It is rare to find in Norway a farm, and consequently an
establishment of the size of Torgen sen's, though in Sweden
it is common enough. The Odal law, which enforces equal
division of property among the children, prevents any accu-
mulation of territorial property, and will ultimately reduce
Norway to a population of agricultural peasants with a com-
mercial aristocracy. The homesteads of the old Norwegian no-
bility are deserted and decaying, like their families, but Tor-
gensen had been educated as a merchant and shipowner, as
elder sons frequently are, and having been fortunate in his specu-
lations, had been able to buy out his brothers, and to keep up
unimpaired the old hospitalities of his father's mansion ; and
thus fourteen or sixteen farm-servants, and as many girls,
with, it must be confessed, an indefinite number of children
that had found themselves by chance in the establishment
without any fathers at all, sat daily round that mass of
timber which was called the meal-board (mad bordenj, and
supped their daily grod and drank their daily brandy.

Although the head of so great an establishment, Frue *

* Frue is properly a title of nobility, and is of Danish origin. No
Norwegian titles date earlier than the Union of Kalmar. These, how-
ever, have been all abolished by a Storthing, which, consisting mostly


Kerstin — as Madame Torgensen was usually called, though in
truth she had no great right to the title — did not consider
herself exempt from household duties ; in fact she was but
the principal housekeeper of the establishment, and wore a
bunch of keys big enough for an ordinary jail as a badge of
this distinction. It was not a very easy matter to catch her
unprepared, for frugality was by no means the order of the
house ; but this day was really an exception to the general
rule, and she saw with some dismay the party which her
husband was bringing home with him. Lota was at the
sceter, and with her were most of the young girls and, of
course, their admirers. There had been hay-making at the
Prsestgaard during the past week, and, it being Saturday
night, two-thirds of the remainder were dancing and drink-
ing there, and thus the party at the homestead being a small
one, the supper was none of the best. Good humour and
real welcome, however, supplied all deficiencies, which after
all, were more in Frue Kerstin's imagination than in reality.
The evening passed off admirably in songs and conversation ;
Torkel was an. evident favourite, — and indeed his manly
character, his ready stories and songs, his fine voice and
constant and cheerful good humour well entitled him to the
distinction, to say nothing of a broad strath in the higher
Tellemark, and a lake, and a stream, and a saw- mill, and a
" hammer" as it was called, that is to say, a smelting furnace
for iron, to which, being the only son, he was undoubted
heir, a qualification which prudent parents are not apt to
overlook ; but he had evidently risen in their esteem from
the fact of his having brought such popular characters as
English gentlemen to the homestead, and from the con-
sideration with which those gentlemen treated him.

Torgensen might have been better pleased had more

of peasants, set itself strongly against aristocratical distinctions ; and,
taking advantage of that clause in the constitution which provides, that
if a bill be carried three times it overrides the king's veto, have suc-
ceeded in abolishing them. Habit and custom, however, are stronger
than parliaments ; and the mistress of a wealthy establishment is fre-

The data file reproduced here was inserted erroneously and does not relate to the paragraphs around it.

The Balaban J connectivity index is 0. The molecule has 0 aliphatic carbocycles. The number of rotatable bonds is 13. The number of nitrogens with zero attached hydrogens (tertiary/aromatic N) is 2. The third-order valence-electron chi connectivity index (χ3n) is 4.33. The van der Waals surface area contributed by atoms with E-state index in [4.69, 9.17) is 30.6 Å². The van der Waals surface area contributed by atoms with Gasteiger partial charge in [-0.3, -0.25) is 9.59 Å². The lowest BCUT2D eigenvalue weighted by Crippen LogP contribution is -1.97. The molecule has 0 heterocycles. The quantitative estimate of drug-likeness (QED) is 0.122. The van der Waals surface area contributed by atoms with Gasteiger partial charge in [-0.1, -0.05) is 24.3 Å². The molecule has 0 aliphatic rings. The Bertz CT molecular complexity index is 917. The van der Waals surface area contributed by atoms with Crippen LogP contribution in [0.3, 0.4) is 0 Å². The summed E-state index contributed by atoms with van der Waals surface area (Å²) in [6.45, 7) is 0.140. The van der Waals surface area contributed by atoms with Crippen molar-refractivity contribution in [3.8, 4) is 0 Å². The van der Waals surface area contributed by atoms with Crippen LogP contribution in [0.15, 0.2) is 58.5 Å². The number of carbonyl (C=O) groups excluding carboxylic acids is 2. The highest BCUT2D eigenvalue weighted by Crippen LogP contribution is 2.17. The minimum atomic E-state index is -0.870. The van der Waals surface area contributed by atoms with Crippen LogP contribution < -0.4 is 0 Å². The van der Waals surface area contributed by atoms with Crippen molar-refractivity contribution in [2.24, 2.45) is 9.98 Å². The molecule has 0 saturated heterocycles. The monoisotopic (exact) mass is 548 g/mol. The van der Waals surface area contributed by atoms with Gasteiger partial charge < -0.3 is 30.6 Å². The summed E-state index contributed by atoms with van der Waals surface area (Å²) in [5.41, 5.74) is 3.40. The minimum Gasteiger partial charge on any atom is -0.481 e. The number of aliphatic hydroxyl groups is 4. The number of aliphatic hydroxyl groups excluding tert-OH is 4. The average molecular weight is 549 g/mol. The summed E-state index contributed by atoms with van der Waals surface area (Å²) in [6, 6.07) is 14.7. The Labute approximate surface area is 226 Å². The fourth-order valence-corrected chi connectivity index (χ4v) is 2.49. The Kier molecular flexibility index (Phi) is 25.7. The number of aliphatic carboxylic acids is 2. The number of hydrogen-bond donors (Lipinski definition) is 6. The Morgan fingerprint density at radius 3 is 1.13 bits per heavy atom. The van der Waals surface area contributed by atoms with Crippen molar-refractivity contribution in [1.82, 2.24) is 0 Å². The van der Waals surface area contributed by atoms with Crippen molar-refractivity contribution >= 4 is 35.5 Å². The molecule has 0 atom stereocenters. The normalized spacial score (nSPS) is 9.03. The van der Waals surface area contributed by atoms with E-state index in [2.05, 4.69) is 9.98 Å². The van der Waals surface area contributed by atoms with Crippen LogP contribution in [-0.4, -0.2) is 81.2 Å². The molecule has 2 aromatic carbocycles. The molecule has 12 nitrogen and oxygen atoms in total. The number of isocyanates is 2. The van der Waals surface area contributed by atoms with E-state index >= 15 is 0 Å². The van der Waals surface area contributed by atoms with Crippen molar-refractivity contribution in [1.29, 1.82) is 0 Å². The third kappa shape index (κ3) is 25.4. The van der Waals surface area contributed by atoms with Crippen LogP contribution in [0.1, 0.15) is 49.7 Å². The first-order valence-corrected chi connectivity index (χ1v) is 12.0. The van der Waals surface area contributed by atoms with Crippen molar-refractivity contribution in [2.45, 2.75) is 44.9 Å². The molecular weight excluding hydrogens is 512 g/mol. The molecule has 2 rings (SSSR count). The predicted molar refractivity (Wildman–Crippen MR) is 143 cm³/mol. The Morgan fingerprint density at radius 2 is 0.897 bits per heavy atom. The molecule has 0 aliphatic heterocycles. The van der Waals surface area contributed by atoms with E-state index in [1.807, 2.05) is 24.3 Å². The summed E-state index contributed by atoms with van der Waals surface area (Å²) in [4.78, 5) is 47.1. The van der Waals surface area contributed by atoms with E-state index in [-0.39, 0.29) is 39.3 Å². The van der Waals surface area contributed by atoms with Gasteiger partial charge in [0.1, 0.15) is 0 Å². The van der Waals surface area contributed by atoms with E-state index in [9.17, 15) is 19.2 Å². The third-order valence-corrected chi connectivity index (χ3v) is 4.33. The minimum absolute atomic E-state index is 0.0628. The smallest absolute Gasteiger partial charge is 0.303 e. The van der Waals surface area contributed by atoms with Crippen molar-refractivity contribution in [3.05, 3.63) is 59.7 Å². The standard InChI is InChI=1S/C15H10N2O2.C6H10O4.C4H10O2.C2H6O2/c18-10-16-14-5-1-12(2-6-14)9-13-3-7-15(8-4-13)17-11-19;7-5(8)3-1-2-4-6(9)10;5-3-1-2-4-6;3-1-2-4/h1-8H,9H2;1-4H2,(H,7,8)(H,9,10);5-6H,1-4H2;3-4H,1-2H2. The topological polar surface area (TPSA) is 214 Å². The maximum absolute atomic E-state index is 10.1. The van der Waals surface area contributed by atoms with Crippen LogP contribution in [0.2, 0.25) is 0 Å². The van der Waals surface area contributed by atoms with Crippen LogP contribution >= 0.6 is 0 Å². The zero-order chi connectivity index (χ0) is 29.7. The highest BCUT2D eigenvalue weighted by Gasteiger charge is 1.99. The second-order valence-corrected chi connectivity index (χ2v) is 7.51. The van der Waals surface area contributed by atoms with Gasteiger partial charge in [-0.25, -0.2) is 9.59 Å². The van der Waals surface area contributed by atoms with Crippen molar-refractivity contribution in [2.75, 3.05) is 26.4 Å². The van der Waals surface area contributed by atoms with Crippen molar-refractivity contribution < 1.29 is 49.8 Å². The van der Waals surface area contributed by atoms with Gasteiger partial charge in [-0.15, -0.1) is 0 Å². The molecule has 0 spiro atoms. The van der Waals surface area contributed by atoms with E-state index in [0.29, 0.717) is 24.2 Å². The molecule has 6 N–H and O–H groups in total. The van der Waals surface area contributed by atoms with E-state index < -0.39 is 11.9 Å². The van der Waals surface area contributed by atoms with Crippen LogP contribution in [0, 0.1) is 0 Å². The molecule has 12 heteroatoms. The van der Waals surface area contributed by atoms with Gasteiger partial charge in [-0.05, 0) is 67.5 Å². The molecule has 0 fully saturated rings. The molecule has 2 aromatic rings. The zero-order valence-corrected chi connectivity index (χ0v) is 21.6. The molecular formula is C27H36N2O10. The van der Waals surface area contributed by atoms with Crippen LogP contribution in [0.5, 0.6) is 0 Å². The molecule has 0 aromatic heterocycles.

quently designated, not by her husband's name, but as Lady Marie,
Lady Brigetta, or, as in the present case, Lady Christina — for that is
the meaning of the title Frue.


justice been done to his brandy, which was real Cognac and
admirable, and might have been a little scandalized at the
admixture of water, but his broad, jolly face never lost that
glow of good humour which made his guests feel they were
doing him a pleasure by drinking his brandy and eating his
good cheer. A lively conversation was kept up through
Birger and Torkel till late at night, and when the fishermen,
having duly thanked their hostess, after the customs of the
country, retired to rest in the great square boxes of fragrant
poplar leaves, they sank into such a mass of eider down,
that told well for the ci-devant attractions of the Lady





"Mighty stands the cross of God,
Smiling homeward to the soul."


Oxe reason why the fishermen were so anxious to reach
Soberud was, that the next day was Sunday, and they wanted
a day of rest, and a church to go to ; and that was not to be
met with, on the Torjedahl, nearer than Christiansand itself.
Hitherto their church had been a remarkably tall fir-tree,
which had, somehow or other, been overlooked by the wood-
cutters, and stood some little way within the forest. It had
been chosen on account of its fancied resemblance to a church
spire, as it towered above the rest of the foliage ; and the
lower branches having been cut away, and the space round
its trunk enclosed and decorated with green boughs — as all
Swedish churches used to be decorated on high days before
a royal ordinance was passed which forbade it, — and the
ground strewed with fresh juniper and marsh-marigolds — as
church floors are to this day, — it did make a very fair forest
church for fine weather ; and as all the party could sing,
more or less, the service was performed a good deal more
ecclesiastically than it is in some of our English cathedrals.

Norway is not in communion with England ; indeed,
strictly speaking, neither Norway nor Denmark are churches
at all, — they are merely establishments. Sweden may, by
some stretch of imagination and a little implicit faith in its
history, be considered a church, and is so considered by the
Bishop of London, who has authorised the Bishop of Gothen-
borg to confirm for him. But though neither the English-
men, nor even the Swedes, considered themselves at liberty


to communicate in the church of Soberud, there was no reason